Thursday, November 17, 2016

Remembering Melvin Laird



We’ve been away for a handful of weeks, but don’t worry…

Melvin Laird died this week after quite a long life in service. Have you heard of Melvin Laird? If not, here is a nice little piece to introduce you to the subtly influential Secretary of Defense in the 1970s. If you were to ask yourself, who was an influential leader in the defense institution, you might think of someone like Donald Rumsfeld, Robert McNamara, or George Marshall. I think there is a reasonable case to be made that the obscure Melvin Laird has had more of a lasting impact on today’s defense architecture than any of the others mentioned.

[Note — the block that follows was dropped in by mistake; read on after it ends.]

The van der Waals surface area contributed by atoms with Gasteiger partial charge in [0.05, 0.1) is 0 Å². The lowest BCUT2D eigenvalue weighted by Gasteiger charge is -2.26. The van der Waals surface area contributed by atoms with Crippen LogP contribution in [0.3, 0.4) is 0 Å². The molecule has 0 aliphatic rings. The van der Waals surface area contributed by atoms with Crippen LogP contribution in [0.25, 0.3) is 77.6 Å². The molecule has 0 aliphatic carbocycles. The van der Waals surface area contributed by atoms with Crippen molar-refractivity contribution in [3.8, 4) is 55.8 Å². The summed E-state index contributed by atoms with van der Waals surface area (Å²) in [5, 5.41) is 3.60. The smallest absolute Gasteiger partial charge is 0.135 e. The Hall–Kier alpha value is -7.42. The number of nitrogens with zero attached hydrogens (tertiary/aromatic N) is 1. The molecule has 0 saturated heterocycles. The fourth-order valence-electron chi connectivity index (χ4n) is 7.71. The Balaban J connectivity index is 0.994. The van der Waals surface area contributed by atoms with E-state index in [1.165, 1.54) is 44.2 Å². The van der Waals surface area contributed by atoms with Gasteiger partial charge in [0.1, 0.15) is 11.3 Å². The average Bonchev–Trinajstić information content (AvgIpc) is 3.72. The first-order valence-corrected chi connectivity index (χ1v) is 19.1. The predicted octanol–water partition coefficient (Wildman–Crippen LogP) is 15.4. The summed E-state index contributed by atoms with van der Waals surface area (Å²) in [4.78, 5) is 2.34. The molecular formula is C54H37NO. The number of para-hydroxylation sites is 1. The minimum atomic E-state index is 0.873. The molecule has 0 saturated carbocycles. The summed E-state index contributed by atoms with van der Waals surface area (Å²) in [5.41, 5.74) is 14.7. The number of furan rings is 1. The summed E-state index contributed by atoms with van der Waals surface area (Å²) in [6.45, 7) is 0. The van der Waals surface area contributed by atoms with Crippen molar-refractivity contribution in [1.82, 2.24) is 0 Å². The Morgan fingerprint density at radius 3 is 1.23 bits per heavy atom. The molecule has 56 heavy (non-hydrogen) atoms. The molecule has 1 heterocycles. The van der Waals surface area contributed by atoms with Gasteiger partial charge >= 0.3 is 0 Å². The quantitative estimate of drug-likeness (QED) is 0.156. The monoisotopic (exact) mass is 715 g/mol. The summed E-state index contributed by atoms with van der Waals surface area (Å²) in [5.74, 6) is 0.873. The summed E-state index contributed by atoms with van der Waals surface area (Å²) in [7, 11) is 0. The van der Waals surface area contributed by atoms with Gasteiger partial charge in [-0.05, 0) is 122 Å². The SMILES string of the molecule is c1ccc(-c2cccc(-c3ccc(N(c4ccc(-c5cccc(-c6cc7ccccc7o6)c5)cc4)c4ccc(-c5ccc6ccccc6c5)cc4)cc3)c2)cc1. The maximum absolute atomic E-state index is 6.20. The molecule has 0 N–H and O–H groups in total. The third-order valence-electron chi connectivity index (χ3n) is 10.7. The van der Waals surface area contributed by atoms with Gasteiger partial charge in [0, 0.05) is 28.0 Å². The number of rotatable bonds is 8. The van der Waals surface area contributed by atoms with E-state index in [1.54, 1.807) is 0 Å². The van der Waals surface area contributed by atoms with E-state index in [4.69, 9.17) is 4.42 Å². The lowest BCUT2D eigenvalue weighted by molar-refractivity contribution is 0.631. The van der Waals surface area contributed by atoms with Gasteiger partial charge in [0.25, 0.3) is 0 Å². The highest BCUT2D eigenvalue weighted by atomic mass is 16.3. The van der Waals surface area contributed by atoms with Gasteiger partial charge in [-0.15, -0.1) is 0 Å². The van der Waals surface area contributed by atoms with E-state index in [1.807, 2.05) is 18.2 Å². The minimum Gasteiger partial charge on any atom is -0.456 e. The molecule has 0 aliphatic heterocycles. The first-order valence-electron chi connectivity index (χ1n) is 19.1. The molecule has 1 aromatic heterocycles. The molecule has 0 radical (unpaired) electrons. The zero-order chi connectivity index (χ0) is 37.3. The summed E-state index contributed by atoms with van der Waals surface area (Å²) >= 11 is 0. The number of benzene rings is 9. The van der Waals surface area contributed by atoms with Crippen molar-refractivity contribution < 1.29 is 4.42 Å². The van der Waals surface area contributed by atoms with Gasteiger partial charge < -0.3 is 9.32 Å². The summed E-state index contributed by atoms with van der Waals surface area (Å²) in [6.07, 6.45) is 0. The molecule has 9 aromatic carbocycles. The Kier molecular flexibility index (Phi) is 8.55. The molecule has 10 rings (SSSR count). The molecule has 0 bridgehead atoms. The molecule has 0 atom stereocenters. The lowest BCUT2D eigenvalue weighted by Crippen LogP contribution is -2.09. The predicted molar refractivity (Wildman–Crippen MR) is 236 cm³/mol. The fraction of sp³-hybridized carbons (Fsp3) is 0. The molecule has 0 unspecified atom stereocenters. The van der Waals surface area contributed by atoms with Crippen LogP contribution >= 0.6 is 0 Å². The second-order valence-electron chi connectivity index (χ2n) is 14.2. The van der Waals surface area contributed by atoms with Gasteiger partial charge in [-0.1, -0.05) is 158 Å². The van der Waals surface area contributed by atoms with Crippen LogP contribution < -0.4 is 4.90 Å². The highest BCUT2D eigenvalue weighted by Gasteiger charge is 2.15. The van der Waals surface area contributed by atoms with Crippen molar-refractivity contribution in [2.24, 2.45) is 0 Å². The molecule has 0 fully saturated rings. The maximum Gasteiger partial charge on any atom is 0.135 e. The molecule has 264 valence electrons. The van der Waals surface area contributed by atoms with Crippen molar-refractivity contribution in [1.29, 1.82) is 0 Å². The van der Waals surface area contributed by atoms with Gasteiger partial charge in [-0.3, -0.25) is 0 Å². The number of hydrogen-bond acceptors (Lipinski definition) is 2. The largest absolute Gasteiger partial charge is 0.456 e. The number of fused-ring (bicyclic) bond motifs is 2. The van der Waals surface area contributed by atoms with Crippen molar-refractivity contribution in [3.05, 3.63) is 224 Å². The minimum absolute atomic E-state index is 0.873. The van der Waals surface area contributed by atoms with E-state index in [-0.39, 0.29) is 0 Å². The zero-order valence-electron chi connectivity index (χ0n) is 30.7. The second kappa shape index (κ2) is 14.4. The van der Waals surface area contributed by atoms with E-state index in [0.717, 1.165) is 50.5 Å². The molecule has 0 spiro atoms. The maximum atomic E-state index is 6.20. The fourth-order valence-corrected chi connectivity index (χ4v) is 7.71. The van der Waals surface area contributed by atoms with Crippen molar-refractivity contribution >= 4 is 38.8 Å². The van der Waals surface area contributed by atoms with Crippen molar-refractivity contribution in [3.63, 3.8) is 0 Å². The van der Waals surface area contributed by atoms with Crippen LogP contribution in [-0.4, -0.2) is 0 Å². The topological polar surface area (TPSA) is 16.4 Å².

Part of the question of today’s national defense rests on answering the question, what is the proper role of the U.S. security apparatus in international system? Laird attempted to shape that question by offering a restructuring framework to reset defense by leaning on partner capacities while shoring up the fundamental basis of military power.  Coming out of the throes of Vietnam, and an economy under a lot pressure from the consequence of national security strategies, Laird was forced to juggle fiscal retraction with a looming existential threat: USSR. What is fascinating to me is the notion of context. We are familiar with today’s context because we are experiencing it first-hand. I think there is real utility going back to previous periods and thinking…for a moment…what was that context?


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